Wednesday, September 28, 2011

Logo Question

September 15, 2011

Is UPS marketing to tweens now? Their bills have a heart-shaped logo with the words, "We (heart shape) logistics."

Friday, September 23, 2011

Theoretically Speaking

September 23, 2011

OK, here's another post that I "aged", because I couldn't get the wording right. I started it on September 13, and just read the epilogue today.

September 13, 2011

OK, as you know, I don’t think that primitive man has gotten enough credit over the years. Here are a couple more recent discoveries that indicate that earlier versions of humans had more on the ball than modern humans suspected:

Another human-type fossil has been discovered, this one in South Africa. Its discoverers say it’s the most plausible known ancestor of modern humans. People who didn’t discover it disagree, but generously admit that it’s important.

In related news, to the surprise of no one but anthropologists, it appears that ancient humanoid species
interbred with more human-types than just Neanderthals.

Finally: New evidence suggests that tool use by humans has been pushed back by a hundred-thousand years or more. Homo erectus actually shaped tools, they didn’t just bang rocks together.

I’ve often wondered if the reason that physicists can’t find the “universal theory of everything” is that they’re working on at least one false assumption. Like the anthropologists, physicists are taught that things work a certain way and go forward with that mindset. Therefore they find “inexplicable” findings—and like bad detectives in an Agatha Christie mystery, they throw out what doesn’t fit the theory.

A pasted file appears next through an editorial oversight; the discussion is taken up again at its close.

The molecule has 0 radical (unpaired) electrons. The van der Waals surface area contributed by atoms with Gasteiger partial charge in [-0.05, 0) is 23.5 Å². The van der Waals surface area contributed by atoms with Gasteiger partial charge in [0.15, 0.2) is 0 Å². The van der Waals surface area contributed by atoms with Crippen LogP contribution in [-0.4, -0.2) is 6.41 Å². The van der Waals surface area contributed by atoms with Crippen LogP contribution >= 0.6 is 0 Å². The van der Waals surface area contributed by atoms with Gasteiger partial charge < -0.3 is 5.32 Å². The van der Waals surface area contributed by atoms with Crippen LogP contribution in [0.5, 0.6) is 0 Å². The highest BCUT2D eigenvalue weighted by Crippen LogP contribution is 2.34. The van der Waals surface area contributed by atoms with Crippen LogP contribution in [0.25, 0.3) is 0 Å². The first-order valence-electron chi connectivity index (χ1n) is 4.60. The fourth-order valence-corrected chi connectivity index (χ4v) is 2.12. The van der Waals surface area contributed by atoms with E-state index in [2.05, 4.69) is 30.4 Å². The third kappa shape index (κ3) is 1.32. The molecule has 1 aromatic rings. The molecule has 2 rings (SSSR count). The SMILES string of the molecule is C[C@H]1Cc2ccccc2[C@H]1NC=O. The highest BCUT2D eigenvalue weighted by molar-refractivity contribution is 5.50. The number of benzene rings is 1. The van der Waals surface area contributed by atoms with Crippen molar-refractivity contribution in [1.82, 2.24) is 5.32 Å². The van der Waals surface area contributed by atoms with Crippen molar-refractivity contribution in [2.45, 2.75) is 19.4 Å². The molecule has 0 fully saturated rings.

In July I read an article saying that scientists had proved conclusively that time travel is impossible, because a single photon can’t travel faster than the speed of light. I immediately sat down to wait for the contradictory finding.

September 23, 2011

Between September 13, when I started this post, and today I've read articles claiming that String Theory and Dark Matter may be a bunch of hooey. (OK, so not everybody is just accepting the false assumptions—some people are working on proving them.)


Today, we have a winner—although it’s shaky, at best. Scientist working at a reactor in Italy clocked neutrinos moving faster than light. They’re not ready to scrap relativity—they’re reasonably sure that the findings are merely timing errors. However, it’s interesting to see the reactions—people are actually scratching their head, thinking, “Maybe—just maybe…”


February 23, 2012

It was a measuring error. Dang! So close...

Thursday, September 22, 2011

More on Realism in Teen Books

September 22, 2011

I can hear the comments about my previous post now:

Don’t you think people have a right to write books with realistic endings? What about teens who DON’T think that everything will work out OK, and resent being spoon-fed sappy endings?

Sure I believe that people can write and read all the realism they want to. I’m just saying, “Be honest about it.”

Julie of the Wolves didn’t frolic with the pack through several adventures before her wolf father got killed. The girl on the Island of the Blue Dolphins went through several years but only one book before realizing that her brother was dead. Nor did The Red Pony or The Yearling romp through several humorous books with their young human friends before meeting their respective fates.